Featured Share Your Research
Wild Rice Populations: A Key Resource For Global Food Security | Science Trends

Wild Rice Populations: A Key Resource For Global Food Security

Published by Robert J. Henry

Queensland Alliance for Agriculture and Food Innovation, University of Queensland

These findings are described in the article entitled Chloroplast phylogeography of AA genome rice species, recently published in the journal Molecular Phylogenetics and Evolution (Molecular Phylogenetics and Evolution 127 (2018) 475-487). This work was conducted by Ali Mohammad Moner, Agnelo Furtado, and Robert J. Henry from the University of Queensland.

Climate change and growing food demands associated with population and economic growth are major challenges for agriculture.  Rice is one of the most important food crops contributing to the diet of large numbers of people, especially in Asia.  

ADVERTISEMENT

Rice (Oryza sativa) was domesticated in Asia many thousands of years ago and more recently independently in Africa. Wild rice populations are found around the tropical world.  The extensive production of rice in many areas has displaced the wild populations that were the basis of the original domestications by humans.  Recent research has identified wild rice in northern Australia that has been isolated from the impact of domestication in Asia.   

Examples of Australian wild rice. Image courtesy Robert Henry

Advances in DNA sequencing technology have made it possible to analyze the genomes of large numbers of individuals.  This has had a significant impact on human genetics but also on biology and especially on analysis of biodiversity.  The DNA sequences of wild rice populations have revealed much about the diversity of the populations, the relationships between different populations and the evolutionary events leading up to domestication by humans. 

The sequence of the chloroplast genome has been widely used to determine evolutionary relationships in plants.  The advantages of this approach include the highly conserved nature of the chloroplast making direct comparisons of the same sequence in plants less difficult and providing a significant amount of DNA sequence to compare. Comparison of the chloroplast sequences of wild rice that are closely related to domesticated rice has defined events leading up to rice domestication. 

ADVERTISEMENT

Around 3 million years ago a divergence in the wild rice populations that are progenitors of domesticated rice and still inter-fertile with domesticated rice resulted in a lineage that became, Oryza meredionalis, a species found in Australia separating from those leading to Oryza rufipogon, the wild rice found in Asia.  Analysis of the nuclear genome shows that the Australian populations of Oryza rufipogon diverged from those in Asia around 1.7 million years ago. The divergence of Asian and African wild rice in the primary gene pool of rice was shown to be more recent.  The current survey of the whole chloroplast genomes of 58 genotypes showed that the distinct Australian clade extended north to the Philipinnes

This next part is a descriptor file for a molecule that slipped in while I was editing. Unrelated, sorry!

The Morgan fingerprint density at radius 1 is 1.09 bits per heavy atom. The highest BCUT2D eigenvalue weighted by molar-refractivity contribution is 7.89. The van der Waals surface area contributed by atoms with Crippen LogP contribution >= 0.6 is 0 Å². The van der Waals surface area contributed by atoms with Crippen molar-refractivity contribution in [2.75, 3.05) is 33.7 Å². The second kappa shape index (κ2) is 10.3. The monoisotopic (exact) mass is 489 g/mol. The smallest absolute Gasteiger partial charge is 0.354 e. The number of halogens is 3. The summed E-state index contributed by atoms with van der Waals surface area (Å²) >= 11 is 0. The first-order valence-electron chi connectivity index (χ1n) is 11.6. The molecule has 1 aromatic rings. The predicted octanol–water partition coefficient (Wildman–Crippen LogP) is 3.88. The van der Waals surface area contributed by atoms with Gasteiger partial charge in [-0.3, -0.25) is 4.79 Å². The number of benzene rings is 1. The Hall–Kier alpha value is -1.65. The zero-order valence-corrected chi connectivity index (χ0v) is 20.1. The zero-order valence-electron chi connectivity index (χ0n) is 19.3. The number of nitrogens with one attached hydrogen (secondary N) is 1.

Modern domesticated rice can be divided into several types including indica, japonica, and aus types. The indica and japonica types correspond to distinct chloroplast sequences in wild populations indicating capture of these in separate domestication events.  The aus type was found to include individuals with either wild chloroplast type indicating a more complex genetic origin.

The study also confirmed the close relationships between the chloroplast sequences of Oryza glumipatula in South America and Oryza longistaminata in South Africa.  This suggests an intercontinental exchange of genetic material relatively recently.  This exchange can be viewed as part of an ongoing movement of wild rice around the tropics, with birds as likely vectors.

ADVERTISEMENT

The close relatives of domesticated rice in northern Australia have been shown to be highly diverse, including at least two distinct taxa and represent a yet unexplored wider genetic resource for global rice production.  These could be critical in the adaptation of rice to rapid climate change and changing consumer demands and preferences.

About The Author

Robert Henry

Professor Robert Henry is Director of the Queensland Alliance for Agriculture and Food Innovation and is responsible for its strategic directions, scientific appointments, budgets, performance, representation and reporting to stakeholders. He conducts research on the development of new products from plants. His current research targets plant genome sequencing for the capture of novel genetic resources for diversification of food crops to deliver improved food products.